The rest of the crime report, after the jump.
Coast Guard Drill Today — The U.S Coast Guard is scheduled to conduct a drill in the Potomac between the 14th Street Bridge and the Memorial Bridge today, from noon to 2:30 p.m. Drill participants “will be using orange Coast Guard boats with flashing blue lights, simulating a fixed security zone around a simulated high value asset. There will be no live fire or blanks used during this training; this is only a tactics and maneuvering drill.”
Metro PD Looking for Suspicious Men — Metro Transit PD and other local police agencies are on the lookout for four men seen walking and acting suspiciously around the Pentagon Metro Station and the Pentagon reservation on Sunday. Investigators would like to determine the identity of the individuals in question. Update: police say the men have been found and are not suspected of criminal activity. [Twitter]
Drafthouse to Open D.C. Venue — The Arlington Cinema Drafthouse is branching out from Columbia Pike. The owners of the iconic theater have announced plans for an “arts space committed to comedy and our community” called the Drafthouse Comedy Theater at 1100 13th Street NW in downtown D.C. The venue is expected to open as soon as January. [Borderstan]
Millennials to Impact Local Housing Market — In Arlington, home ownership is unaffordable for most of the Millennial generation, but that doesn’t mean that younger people want to stay in rental apartments and group homes forever. Fully 91 percent of Millennials eventually want to own a home, higher than the rate for the overall population, according to a survey by the National Association of Realtors. [InsideNova]
Ballston As Arlington’s Downtown? — Local developer John Shooshan says an influx of tech companies and educational institutions, along with the just-approved redevelopment of Ballston Common Mall, will transform the Ballston community. “We think Ballston’s going to become the new downtown of Arlington,” Shooshan said. [Bisnow]
Flickr pool photo by John Sonderman
The “no-excuses, zero-tolerance crackdown” is timed to coincide with the busy Thanksgiving travel period.
From an ACPD press release:
Every year, the Thanksgiving holiday is one of the busiest travel times. Millions of Americans hit the roads to spend time with family and friends. Unfortunately, more vehicles on the road means the potential for more dangerous roads, and it’s as important as ever that everyone is buckled up.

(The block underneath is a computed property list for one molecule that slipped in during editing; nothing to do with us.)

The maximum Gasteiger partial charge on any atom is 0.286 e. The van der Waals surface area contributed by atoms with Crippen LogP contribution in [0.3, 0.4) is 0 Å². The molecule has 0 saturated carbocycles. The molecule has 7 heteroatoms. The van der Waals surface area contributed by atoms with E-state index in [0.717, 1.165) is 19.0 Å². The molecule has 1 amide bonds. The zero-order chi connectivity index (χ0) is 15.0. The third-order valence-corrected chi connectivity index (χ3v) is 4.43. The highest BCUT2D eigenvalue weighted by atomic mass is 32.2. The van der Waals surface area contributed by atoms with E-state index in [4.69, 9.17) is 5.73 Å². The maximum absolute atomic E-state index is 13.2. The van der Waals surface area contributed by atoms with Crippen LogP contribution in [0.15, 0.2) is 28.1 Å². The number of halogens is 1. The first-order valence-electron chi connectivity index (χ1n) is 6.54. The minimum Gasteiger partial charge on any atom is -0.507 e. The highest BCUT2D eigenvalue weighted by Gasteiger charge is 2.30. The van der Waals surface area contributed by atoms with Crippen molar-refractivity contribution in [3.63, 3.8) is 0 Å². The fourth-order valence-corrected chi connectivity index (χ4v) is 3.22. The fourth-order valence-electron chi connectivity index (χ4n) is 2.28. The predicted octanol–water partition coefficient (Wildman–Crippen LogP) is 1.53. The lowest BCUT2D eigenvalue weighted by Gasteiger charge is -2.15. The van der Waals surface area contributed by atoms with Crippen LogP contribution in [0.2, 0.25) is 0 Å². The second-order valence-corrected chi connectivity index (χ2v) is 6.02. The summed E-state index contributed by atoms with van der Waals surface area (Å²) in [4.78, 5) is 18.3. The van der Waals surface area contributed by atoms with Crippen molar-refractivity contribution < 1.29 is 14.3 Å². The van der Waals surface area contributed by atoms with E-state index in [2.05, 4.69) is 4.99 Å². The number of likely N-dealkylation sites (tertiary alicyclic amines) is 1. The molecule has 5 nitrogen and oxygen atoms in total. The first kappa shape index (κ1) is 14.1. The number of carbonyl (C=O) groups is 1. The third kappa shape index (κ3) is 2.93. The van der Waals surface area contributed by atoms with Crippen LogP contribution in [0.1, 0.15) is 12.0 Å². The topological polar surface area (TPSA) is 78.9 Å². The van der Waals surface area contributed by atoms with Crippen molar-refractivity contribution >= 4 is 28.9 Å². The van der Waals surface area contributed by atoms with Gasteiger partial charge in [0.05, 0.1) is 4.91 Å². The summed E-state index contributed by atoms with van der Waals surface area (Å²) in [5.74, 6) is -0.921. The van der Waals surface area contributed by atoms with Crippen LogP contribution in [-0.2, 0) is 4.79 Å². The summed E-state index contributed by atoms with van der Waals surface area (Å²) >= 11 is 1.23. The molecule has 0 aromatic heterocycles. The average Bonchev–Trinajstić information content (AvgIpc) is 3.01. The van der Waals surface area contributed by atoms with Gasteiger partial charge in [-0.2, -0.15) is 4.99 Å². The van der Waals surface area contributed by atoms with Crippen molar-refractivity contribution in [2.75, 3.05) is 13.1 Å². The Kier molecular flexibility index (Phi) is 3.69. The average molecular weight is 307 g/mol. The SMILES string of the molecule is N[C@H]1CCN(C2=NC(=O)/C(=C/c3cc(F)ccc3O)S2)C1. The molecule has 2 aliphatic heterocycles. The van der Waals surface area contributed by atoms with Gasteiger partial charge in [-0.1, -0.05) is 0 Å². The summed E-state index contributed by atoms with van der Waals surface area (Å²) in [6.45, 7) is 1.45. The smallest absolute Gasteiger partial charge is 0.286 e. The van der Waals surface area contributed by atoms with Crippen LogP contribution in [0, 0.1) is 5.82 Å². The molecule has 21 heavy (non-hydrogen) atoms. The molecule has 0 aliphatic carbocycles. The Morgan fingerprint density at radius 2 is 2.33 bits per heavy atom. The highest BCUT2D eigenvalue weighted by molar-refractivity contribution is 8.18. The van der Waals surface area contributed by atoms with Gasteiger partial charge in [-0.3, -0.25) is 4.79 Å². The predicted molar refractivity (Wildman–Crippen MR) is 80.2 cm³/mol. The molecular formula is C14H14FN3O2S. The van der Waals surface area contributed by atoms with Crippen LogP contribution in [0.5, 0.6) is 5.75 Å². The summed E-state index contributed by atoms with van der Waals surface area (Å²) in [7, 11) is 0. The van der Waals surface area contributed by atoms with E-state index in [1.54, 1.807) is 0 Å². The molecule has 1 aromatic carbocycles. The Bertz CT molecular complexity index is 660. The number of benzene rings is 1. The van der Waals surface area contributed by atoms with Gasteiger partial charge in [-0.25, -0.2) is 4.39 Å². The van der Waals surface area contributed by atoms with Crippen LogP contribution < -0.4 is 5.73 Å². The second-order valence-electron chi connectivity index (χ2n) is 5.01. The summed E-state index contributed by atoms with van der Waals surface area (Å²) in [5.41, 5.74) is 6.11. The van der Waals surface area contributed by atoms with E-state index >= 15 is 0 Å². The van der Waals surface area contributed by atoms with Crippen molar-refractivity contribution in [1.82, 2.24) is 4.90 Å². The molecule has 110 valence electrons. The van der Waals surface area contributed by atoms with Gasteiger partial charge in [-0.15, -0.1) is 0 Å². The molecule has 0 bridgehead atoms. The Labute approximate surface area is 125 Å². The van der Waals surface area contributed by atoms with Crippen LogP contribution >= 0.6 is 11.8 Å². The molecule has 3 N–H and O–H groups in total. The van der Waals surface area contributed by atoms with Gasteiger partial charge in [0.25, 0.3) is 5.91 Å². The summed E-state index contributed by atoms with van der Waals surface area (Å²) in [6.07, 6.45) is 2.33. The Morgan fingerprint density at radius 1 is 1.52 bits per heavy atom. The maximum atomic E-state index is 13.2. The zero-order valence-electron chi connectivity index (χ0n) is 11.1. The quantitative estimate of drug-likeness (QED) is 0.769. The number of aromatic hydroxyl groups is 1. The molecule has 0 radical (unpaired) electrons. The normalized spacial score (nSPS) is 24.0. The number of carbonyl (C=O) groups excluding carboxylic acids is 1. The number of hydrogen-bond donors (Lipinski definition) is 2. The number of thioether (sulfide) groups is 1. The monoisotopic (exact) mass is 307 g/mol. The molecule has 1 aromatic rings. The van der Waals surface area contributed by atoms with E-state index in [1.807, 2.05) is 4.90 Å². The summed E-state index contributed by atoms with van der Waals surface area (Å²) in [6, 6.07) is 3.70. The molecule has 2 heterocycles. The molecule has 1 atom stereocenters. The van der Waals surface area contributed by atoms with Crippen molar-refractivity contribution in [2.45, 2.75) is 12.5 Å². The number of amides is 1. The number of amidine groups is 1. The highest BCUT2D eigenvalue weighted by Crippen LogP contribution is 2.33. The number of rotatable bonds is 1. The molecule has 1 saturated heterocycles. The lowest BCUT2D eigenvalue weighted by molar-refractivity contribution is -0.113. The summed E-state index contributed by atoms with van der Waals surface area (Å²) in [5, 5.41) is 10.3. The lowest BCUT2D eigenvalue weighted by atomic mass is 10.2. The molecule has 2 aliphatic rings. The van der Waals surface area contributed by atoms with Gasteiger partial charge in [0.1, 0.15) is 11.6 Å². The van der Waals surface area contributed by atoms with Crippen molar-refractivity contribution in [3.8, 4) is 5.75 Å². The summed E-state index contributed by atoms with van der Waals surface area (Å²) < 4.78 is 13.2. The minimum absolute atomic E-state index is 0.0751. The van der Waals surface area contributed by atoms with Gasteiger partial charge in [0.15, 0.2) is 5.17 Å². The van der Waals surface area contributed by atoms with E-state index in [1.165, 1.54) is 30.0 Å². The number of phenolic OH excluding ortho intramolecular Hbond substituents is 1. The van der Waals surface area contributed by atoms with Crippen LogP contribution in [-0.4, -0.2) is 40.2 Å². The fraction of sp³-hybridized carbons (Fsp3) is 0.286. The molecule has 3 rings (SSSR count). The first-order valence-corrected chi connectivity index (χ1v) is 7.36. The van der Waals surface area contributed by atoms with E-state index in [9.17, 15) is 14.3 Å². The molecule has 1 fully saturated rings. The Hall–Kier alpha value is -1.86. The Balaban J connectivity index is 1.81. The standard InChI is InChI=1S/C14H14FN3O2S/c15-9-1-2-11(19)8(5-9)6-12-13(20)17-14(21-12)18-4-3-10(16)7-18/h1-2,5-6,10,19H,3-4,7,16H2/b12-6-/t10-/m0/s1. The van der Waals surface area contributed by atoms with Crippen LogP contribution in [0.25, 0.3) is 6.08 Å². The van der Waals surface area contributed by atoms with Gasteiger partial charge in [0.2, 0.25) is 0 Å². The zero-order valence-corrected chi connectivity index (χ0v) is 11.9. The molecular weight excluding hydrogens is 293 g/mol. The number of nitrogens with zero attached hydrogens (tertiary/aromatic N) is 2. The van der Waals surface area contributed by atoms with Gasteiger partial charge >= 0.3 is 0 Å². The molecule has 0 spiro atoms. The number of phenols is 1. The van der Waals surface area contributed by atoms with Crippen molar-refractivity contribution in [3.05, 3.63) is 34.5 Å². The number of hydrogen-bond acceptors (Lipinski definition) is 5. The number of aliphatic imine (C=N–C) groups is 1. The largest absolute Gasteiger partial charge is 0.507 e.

The Arlington County Police Department will be joining other state and local law enforcement agencies to participate in the United States Department of Transportation’s National Highway Traffic Safety Administration (NHTSA) high-visibility seat belt enforcement campaign Click It or Ticket. The no-excuses, zero-tolerance crackdown combines powerful messages about seat belt safety, with increased patrols day and night, targeting all unbuckled motorists.
NHTSA research indicates that proper seat belt use reduces the risk of fatal injury to front seat passengers by 45 percent, and the risk of moderate to serious injury by 50 percent. In 2013, seat belts saved the lives of 12,584 passenger vehicle occupants. If seat belt use had been at 100 percent, an additional 2,800 people would still be alive this Thanksgiving.
Nationwide, the seat belt use rate is at an all-time high of 87 percent, but the Click It or Ticket campaign aims to reach that remaining 13 percent. In 2013, for example, there were 9,580 unbuckled occupants killed in crashes–49 percent of all passenger vehicle occupants killed that year. At night, the numbers are even more disturbing. During the Thanksgiving holiday weekend in 2013, law enforcement noted that 64 percent of the passenger vehicle occupants killed at night were unrestrained, as compared to 48 percent during the day.
It only takes a second to buckle up, and isn’t that easier than getting pulled over and ticketed? With the help of highway safety advocates and local law enforcement officers across the country, we can increase seat belt use and save lives on our roadways this Thanksgiving.
Remember: Click It or Ticket. You have a lot to lose otherwise.
For more information on the Click It or Ticket mobilization, please visit www.nhtsa.gov/ciot.
The incident happened Saturday afternoon. Police say the men broke into a house on the 2100 block of 2nd Street S., near the entrance to the base, and stole an 18 pack of beer and a NASCAR sweatshirt.
The men were arrested and held at the Arlington County jail on a military detainer. From the Arlington County Police crime report:
BURGLARY, 151114050, 2100 block of S. 2nd Street. At approximately 4:45 p.m. on November 14, two subjects entered a residence and stole an 18 pack of beer and a NASCAR sweatshirt. Benjamin Wilson, 21, of Ft. Myer, VA and Alexander Heintz, 19, of Ft. Myer, VA were arrested and charged with burglary, destruction of property and larceny from auto. Both were held on a military detainer.
The first incident happened about a block from the Whole Foods, just before 7 p.m. From an ACPD crime report:
EXPOSURE, 151113043, 2600 block of N. Clarendon Boulevard. At approximately 6:55 p.m. on November 13, an unknown male subject exposed his genitals to a female victim. The suspect is described as a black male in his twenties, approximately 5’9″ and weighed 160 lbs. He was wearing dark jeans, a dark zippered hoodie, and had short cropped hair.
The second incident happened in Courthouse, near the Wendy’s.
EXPOSURE, 151113045, 2000 block of N. Wilson Boulevard. At approximately 10:30 p.m. on November 13, an unknown subject approached a woman with his genitals exposed. The suspect is described as a Hispanic male approximately 5’7″ with a medium build. He was wearing a blue hoodie, light frayed blue jeans, and white tennis shoes.